Elstree and Boreham Wood in old picture postcards

Elstree and Boreham Wood in old picture postcards

:   Paul Welsh
:   Hertfordshire
:   United Kingdom
:   978-90-288-3013-4
:   80
:   EUR 16.95 Incl BTW *

Levertijd: 2 - 3 werkdagen (onder voorbehoud). Het getoonde omslag kan afwijken.


Fragmenten uit het boek 'Elstree and Boreham Wood in old picture postcards'

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39. Woodcock Hillieading from the Elstree crossroads. The photograph was taken in the early 1900's. In the left foreground stood a sec1uded cottage and up on the right is the entrance to Woodcock Hill Farm which remains in operation today. Woodcock Hill forms part of Barnet Lane, one of the roadways that had to be widened and improved under the Enelosure Act of 1776. That act allowed for the dividing up of Boreharn Wood Common amongst local residents, landowners and the local church.

40. The Red Lion public house, which has since been demolished, was situated in Green Street, Boreham Wood. lt was a friendly establishment which only served beer and not spirits. The building probably began life as a private house. Green Street remains the main raad link between Boreham Wood and the nearby village of Shenley.

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41. The postcard, from a series by Chester Vaughan, shows some long since demolished timber-framed cottages and on the left a playing field for EIstree School. The population of E1stree Parish rose very slowly prior to the 1930's. The 1801 census shows a population of 286 people living in 51 houses, including those in this photograph. By 1871 this had only risen to 525 people and by 1901 the level had only increased to 1,323 people. Today the Parish of EIstree, which includes Boreham Wood, has around 28,000 residents,

42. The title of this postcard, 'Elstree Station Road' is slightly misleading. lt is true that the road does lead to the EIstree and Boreharn Wood Railway Station but this is actually a photograph of Allum Lane. On the Jeft hand side is clearly visible Nicholl Farm, the building of which date from the 1500's. However, the site may weil have been occupied for many hundreds of years longer. Indeed, the words Boreham Wood are apparently a corruption óf Bosci De Boreham which roughly trans1ated means 'wood by the hilI homestead'. lt is therefore possible, although unproved, that a dwelling place on the site of Nicholl Farm indirectly gave the town its name.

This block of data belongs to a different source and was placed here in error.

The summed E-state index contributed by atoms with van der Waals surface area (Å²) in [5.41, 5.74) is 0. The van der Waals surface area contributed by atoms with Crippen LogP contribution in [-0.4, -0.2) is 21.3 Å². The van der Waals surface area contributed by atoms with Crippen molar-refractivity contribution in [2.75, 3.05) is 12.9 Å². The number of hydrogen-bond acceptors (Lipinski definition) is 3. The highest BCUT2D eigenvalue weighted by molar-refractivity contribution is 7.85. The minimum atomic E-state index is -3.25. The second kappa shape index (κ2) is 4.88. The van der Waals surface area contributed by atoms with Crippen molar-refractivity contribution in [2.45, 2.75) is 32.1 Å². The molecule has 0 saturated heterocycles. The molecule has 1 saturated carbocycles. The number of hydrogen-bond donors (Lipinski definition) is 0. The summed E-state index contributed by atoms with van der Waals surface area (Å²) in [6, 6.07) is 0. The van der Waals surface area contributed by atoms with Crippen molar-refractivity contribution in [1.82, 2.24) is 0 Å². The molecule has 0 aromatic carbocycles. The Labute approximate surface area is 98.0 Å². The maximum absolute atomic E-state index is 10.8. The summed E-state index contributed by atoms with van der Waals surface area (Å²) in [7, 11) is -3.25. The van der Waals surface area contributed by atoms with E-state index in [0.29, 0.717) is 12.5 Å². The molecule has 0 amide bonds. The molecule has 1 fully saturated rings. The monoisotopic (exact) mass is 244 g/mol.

43. The postcard shows the top of Theobald Street in the early 1900's, taken from the junction with Shenley Road. On the right is the original Crown public house. The building dates from the seventeenth century but was modemised in the Victorian period and, although no longer a public house, still remains today. The feneed area in the foreground is remembered by some elderly residents as being a pound for stray farm animals.


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44. An early postcard of Theobald Street which connects Boreham Wood to Radlett and Watling Street. Although some have survived, many of these large detached properties were demolished to make way for new housing developments. The road itself has since been widened.

45. Football has always been a popular pastime in Boreharn Wood and today the town boasts its own football ground, complete with club house and a successful team. This photograph is thought to show the 1904 winning team from Boreharn Wood of the Hertfordshire Charity Cup.

46. A long view of Shenley Road taken in 1912. Except for All Saints Church dorninating the picture, it clearly shows the rural nature of this part of the parish at that time. On the right hand side of the photograph it is possible to see farmland stretching down the road itself. In the late 1920's and 1930's shopping parades were to be built along that part of Shenley Road together with the construction of Cardinal Avenue and Whitehouse Avenue.

47. Members of the Boreham Wood Branch of the Womens Institute photographed outside of the All Saints Church Vicarage. They were obviously very proud of winning the trophy held by the gentleman seated in the front row. The picture was taken by Len Beattie who ran alocal photographic business and was also a stills photographer at Elstree Studios. The business is continued today by his son Cyril. Unfortunately many of Beattie senior's negatives were destroyed in the 1970's.

48. Another winter view of EIstree Hili South with·Hill House on the left and the old chapel on the right, This and many other photographs of local views were taken by one lady from the 1920's until the 1960's. Sadly, when she died most of this possibly unique collection was accidentally thrown away.

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